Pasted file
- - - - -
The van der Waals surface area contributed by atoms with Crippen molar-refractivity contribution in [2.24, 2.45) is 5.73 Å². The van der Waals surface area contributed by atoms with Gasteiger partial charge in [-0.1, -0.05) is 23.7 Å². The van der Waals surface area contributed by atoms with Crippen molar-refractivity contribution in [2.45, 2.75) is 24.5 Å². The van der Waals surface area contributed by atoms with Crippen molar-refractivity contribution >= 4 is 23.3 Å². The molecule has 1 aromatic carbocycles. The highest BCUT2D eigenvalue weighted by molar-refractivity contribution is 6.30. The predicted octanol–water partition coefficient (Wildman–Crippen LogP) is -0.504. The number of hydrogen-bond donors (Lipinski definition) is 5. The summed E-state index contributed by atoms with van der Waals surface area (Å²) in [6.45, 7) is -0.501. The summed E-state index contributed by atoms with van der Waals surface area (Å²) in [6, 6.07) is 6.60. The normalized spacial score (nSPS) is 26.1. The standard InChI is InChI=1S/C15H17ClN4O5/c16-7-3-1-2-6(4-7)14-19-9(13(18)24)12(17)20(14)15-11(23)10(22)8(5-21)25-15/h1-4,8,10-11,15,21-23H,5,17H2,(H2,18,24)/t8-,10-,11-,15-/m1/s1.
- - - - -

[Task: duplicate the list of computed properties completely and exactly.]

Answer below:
The van der Waals surface area contributed by atoms with Crippen molar-refractivity contribution in [2.24, 2.45) is 5.73 Å². The van der Waals surface area contributed by atoms with Gasteiger partial charge in [-0.1, -0.05) is 23.7 Å². The van der Waals surface area contributed by atoms with Crippen molar-refractivity contribution in [2.45, 2.75) is 24.5 Å². The van der Waals surface area contributed by atoms with Crippen molar-refractivity contribution >= 4 is 23.3 Å². The molecule has 1 aromatic carbocycles. The highest BCUT2D eigenvalue weighted by molar-refractivity contribution is 6.30. The predicted octanol–water partition coefficient (Wildman–Crippen LogP) is -0.504. The number of hydrogen-bond donors (Lipinski definition) is 5. The summed E-state index contributed by atoms with van der Waals surface area (Å²) in [6.45, 7) is -0.501. The summed E-state index contributed by atoms with van der Waals surface area (Å²) in [6, 6.07) is 6.60. The normalized spacial score (nSPS) is 26.1. The standard InChI is InChI=1S/C15H17ClN4O5/c16-7-3-1-2-6(4-7)14-19-9(13(18)24)12(17)20(14)15-11(23)10(22)8(5-21)25-15/h1-4,8,10-11,15,21-23H,5,17H2,(H2,18,24)/t8-,10-,11-,15-/m1/s1.